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Fiorina: Tight budgets an IT reality

During her OracleWorld keynote, HP's CEO says the current tight attitude of tech buyers is here to stay. The IT industry, however, is still chugging along.

SAN FRANCISCO--Hewlett-Packard CEO Carly Fiorina said Thursday that the current conservative attitude of IT buyers is here to stay.

In a keynote speech here at the OracleWorld trade show--her first public appearance since Monday's resignation of HP President Michael Capellas--Fiorina addressed the two-year market retraction that has beaten down the IT industry.

Businesses, she said, are making tougher demands on computer and software makers to improve the value, extend the lifespan and lower the cost of their products.

"I think this is a permanent set of changes...and it will stay with us even when the economy comes back," Fiorina said. "The next era of IT will not be about the hottest box or the killer app," she added, but about making sure information technology is more flexible to businesses' needs.

In response to these changes, HP is focusing on making its server, storage, network management and consumer products more "modular" in their architecture, so businesses can more easily pick and choose what they need.

The company is also designing its offerings around industry, rather than proprietary, standards, she said. And better security, reliability and interoperability are priorities.

But Fiorina stressed that despite the current economic malaise and the permanent shift to frugality the downturn has brought on, the need for IT among businesses isn't going away.

"The smart application of technology distinguishes the winners from the losers," Fiorina said.

Another development driving the future of the IT industry is the move to so-called utility-based computing, Fiorina said. In that model, companies leave all their computing needs to a third party rather than making huge investments in their own private IT infrastructure. The companies then pay monthly bills for what they use, in the same way they pay for utilities such as electricity or water.

Wind in Larry's sails
Fiorina also highlighted her company's 20-year partnership with Oracle, with whom HP shares some 80,000 customers. The two companies discussed plans this week to bundle Oracle middleware software on HP servers.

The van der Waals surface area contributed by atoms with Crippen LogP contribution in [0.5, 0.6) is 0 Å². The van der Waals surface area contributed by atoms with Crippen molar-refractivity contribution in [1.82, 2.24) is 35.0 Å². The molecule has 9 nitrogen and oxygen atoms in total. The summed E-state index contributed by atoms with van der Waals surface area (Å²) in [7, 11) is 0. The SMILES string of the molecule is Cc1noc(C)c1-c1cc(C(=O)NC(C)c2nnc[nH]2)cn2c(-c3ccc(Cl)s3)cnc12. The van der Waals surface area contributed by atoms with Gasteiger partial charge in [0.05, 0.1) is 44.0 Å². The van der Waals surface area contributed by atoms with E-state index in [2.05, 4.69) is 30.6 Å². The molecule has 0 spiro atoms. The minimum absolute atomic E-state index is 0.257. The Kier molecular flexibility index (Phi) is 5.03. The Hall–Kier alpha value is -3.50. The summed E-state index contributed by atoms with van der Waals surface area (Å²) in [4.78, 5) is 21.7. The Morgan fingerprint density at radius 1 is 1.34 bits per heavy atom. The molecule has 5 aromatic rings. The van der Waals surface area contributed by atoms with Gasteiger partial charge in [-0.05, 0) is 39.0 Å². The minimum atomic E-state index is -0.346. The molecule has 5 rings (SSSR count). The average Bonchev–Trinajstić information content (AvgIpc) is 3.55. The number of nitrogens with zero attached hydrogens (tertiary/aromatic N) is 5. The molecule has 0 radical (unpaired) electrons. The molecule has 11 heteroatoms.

Both companies, she said, share a common commitment to designing products for the Linux operating system and Intel's new Itanium 2 chip.

Oracle, a leading maker of database and other business software, said it drew a crowd of 23,000 IT specialists to its annual OracleWorld convention here this week.

Fiorina's keynote was one of a number of speeches delivered by some of the IT industry's top guns. Michael Dell, chief executive of Dell Computer, Paul Otellini, president of Intel, and Michael Ruettger, chairman of EMC, also made appearances earlier in the week.

Oracle CEO Larry Ellison later Thursday plans to address the audience via satellite from New Zealand, where he's competing for the America's Cup. Ellison's team, Oracle BMW Racing, has won each of its last nine races in the premier international sailing competition, placing the team in the Louis Vuitton Cup quarter-finals, Fiorina announced during her keynote.

HP provided the team with much of its computer equipment for the competition, including laptop computers, Fiorina said.

"HP puts the wind in Larry's sails," Fiorina quipped. "If Larry Ellison and his team don't win, it's not because of the technology, it's because of the captain."

Fiorina has her own leadership issues to grapple with. This week Capellas vacated the No. 2 spot at HP, and the company has no plans to hire a new president. Analysts expressed concern that Fiorina may be taking on too much.

Fiorina didn't mention Capellas' departure or whether it would impact HP during her speech.